Of course, not everyone will have the option of building an entire room around a home bar like Tsuji and Lamb were able to. So if you’re working with a finished room, it is critical to evaluate the space—not just for size, but also for purpose. Will you be entertaining guests, or is your home bar intended only for personal use? Knowing the difference can save you thousands of dollars.

John Cavan and his partner Kathleen Honey, for instance, enjoy hosting big parties at their home in Georgetown, Ont. Their bar set-up includes a back unit with all the amenities: sink, refrigerator, dishwasher, icemaker, storage cabinets. The front unit features a sprawling bar top for guests wanting to pull up a stool.

This kind of classic bar set-up requires about eight sq ft in total and, on average, carries a price tag of $10,000 for design, construction and installation, says Humphries. (Appliances not included in this price.)

Don’t have that much room to spare? Another option for those keen on entertaining, but with less space available, is simply to forgo the back unit. Not only will that knock two-and-a-half feet off your depth requirements, it will also cut costs in half.

Walk right up

For those who aren’t concerned with hosting, a walk-up bar is a single unit that goes directly against a wall, taking up a depth of three feet. A design like this costs $3,000 to $4,000. “You still get everything you need in there,” says Humphries. “You can have a fridge, a sink, your storage for bottles and glasses and all that stuff.”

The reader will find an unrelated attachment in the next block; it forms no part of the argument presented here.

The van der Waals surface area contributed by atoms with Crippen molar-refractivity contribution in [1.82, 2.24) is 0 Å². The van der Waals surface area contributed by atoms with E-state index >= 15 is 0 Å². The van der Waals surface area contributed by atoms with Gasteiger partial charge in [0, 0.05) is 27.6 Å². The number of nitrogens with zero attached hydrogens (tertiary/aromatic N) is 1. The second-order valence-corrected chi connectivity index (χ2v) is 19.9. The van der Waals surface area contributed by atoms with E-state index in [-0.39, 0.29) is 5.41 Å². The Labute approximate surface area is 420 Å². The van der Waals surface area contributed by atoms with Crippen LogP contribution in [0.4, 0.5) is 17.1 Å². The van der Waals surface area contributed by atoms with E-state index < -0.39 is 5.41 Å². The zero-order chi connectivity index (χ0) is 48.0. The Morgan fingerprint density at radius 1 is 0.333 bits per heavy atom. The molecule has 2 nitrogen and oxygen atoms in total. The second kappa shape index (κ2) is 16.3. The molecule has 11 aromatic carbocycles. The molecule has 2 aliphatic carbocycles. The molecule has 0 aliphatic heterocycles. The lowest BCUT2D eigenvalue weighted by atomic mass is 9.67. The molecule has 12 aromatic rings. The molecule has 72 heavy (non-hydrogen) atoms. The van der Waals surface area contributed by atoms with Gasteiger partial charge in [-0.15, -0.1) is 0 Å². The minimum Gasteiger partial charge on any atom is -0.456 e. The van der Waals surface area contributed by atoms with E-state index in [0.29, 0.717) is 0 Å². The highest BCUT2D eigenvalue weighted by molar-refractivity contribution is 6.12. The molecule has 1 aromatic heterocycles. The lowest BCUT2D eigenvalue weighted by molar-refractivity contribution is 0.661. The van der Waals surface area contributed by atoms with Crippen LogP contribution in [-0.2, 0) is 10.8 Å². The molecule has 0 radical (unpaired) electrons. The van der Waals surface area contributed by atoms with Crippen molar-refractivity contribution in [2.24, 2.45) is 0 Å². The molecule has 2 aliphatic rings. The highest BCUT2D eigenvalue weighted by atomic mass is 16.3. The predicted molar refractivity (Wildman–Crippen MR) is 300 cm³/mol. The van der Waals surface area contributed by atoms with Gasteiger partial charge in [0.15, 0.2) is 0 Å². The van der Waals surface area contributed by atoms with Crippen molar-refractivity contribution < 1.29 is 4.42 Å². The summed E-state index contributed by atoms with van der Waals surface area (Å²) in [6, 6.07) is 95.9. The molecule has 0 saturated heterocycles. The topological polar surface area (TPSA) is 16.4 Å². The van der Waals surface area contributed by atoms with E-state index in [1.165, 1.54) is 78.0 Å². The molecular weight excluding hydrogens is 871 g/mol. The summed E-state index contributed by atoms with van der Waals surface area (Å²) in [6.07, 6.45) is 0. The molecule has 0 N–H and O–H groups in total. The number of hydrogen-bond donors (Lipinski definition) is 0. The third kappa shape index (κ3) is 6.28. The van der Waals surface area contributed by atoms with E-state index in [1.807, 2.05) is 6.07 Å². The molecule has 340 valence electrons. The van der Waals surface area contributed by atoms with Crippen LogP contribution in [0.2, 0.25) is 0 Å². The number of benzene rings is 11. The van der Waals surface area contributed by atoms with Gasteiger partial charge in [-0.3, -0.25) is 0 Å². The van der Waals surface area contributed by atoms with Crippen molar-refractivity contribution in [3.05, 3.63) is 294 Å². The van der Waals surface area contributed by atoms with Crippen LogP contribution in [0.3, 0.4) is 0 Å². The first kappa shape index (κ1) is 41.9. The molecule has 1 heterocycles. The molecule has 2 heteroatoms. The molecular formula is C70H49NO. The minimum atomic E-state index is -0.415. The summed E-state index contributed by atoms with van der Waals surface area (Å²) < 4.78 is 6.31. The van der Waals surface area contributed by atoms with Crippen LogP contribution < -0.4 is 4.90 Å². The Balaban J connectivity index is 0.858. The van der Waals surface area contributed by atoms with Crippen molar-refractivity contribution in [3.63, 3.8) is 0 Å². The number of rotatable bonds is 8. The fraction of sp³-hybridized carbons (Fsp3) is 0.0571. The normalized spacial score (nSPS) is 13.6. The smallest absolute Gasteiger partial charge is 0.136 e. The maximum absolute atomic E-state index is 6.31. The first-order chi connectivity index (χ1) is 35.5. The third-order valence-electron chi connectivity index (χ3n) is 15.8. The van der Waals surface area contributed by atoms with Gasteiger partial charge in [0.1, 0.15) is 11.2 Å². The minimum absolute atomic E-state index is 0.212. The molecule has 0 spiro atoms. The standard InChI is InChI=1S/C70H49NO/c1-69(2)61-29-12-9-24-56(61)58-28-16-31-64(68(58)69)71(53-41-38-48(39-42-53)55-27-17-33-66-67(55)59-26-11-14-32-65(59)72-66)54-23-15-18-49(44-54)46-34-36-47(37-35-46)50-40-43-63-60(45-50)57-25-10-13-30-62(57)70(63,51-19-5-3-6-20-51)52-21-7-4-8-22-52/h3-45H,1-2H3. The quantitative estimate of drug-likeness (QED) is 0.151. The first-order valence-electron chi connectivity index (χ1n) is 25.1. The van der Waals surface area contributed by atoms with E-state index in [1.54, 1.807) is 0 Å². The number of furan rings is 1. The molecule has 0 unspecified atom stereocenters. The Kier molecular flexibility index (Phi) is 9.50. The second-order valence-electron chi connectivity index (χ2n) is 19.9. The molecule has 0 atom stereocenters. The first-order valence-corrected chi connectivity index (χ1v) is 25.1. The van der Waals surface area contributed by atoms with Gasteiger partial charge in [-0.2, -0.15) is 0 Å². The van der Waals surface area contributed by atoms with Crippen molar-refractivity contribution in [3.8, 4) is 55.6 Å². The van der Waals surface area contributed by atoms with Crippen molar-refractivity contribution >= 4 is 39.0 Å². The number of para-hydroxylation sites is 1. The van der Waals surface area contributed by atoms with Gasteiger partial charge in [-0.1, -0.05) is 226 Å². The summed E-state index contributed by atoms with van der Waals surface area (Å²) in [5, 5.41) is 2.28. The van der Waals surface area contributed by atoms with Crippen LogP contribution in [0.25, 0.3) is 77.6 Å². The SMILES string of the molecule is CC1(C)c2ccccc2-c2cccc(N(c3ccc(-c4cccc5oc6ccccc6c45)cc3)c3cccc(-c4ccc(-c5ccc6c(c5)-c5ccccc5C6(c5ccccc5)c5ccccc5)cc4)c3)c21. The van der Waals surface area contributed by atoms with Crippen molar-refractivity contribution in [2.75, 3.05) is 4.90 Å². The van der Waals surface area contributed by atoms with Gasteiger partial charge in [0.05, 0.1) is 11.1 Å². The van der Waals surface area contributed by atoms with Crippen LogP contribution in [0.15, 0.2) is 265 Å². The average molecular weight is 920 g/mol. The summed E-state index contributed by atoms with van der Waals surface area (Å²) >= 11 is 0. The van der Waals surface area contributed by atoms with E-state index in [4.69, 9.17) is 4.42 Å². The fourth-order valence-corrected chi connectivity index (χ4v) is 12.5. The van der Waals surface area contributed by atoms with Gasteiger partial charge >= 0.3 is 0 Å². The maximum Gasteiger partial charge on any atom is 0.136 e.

Some assembly required

If a custom-built bar is out of your budget, predesigned units are an option worth considering, says Ken Zaharko of Vancouver-based Home Billiards, a games room and home bar specialty store. One of his most popular sellers is an eight-foot-long solid maple walk-around bar with countertop, storage beneath and options for installing a sink or refrigerator. The price tag for this unit is $2,300, less than half the cost of a custom bar, says Zaharko.

Humphries, who sells similar products, says the only real drawback with predesigned bars is that you’re limited to a small range of styles and sizes. But, he adds, “if you can stay in that predesigned unit you can save a lot of money.”

Brilliant disguise

When it comes to the functionality of your bar, keep in mind that most people install home bars in their basements, where having access to a refrigerator and a sink is a must. Unless you’re fond of continually running upstairs to grab cold drinks and rinse out glasses, you really want to have some of the features of a kitchen.